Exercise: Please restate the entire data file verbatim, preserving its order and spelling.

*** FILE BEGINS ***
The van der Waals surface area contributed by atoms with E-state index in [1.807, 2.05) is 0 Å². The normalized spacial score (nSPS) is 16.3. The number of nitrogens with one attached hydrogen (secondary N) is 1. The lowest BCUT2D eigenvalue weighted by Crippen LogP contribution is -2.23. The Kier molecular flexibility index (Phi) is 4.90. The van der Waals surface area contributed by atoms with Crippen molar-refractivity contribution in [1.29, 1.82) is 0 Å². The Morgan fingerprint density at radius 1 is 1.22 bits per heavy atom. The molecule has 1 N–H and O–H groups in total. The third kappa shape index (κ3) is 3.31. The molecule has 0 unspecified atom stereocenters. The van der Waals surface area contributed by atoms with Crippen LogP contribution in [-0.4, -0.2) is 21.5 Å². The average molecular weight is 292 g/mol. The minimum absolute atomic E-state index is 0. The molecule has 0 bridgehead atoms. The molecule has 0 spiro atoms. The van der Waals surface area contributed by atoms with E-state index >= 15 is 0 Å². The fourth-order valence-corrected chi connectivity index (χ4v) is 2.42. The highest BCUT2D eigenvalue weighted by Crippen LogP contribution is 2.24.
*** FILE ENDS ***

The van der Waals surface area contributed by atoms with E-state index in [1.807, 2.05) is 0 Å². The normalized spacial score (nSPS) is 16.3. The number of nitrogens with one attached hydrogen (secondary N) is 1. The lowest BCUT2D eigenvalue weighted by Crippen LogP contribution is -2.23. The Kier molecular flexibility index (Phi) is 4.90. The van der Waals surface area contributed by atoms with Crippen molar-refractivity contribution in [1.29, 1.82) is 0 Å². The Morgan fingerprint density at radius 1 is 1.22 bits per heavy atom. The molecule has 1 N–H and O–H groups in total. The third kappa shape index (κ3) is 3.31. The molecule has 0 unspecified atom stereocenters. The van der Waals surface area contributed by atoms with Crippen LogP contribution in [-0.4, -0.2) is 21.5 Å². The average molecular weight is 292 g/mol. The minimum absolute atomic E-state index is 0. The molecule has 0 bridgehead atoms. The molecule has 0 spiro atoms. The van der Waals surface area contributed by atoms with E-state index >= 15 is 0 Å². The fourth-order valence-corrected chi connectivity index (χ4v) is 2.42. The highest BCUT2D eigenvalue weighted by Crippen LogP contribution is 2.24.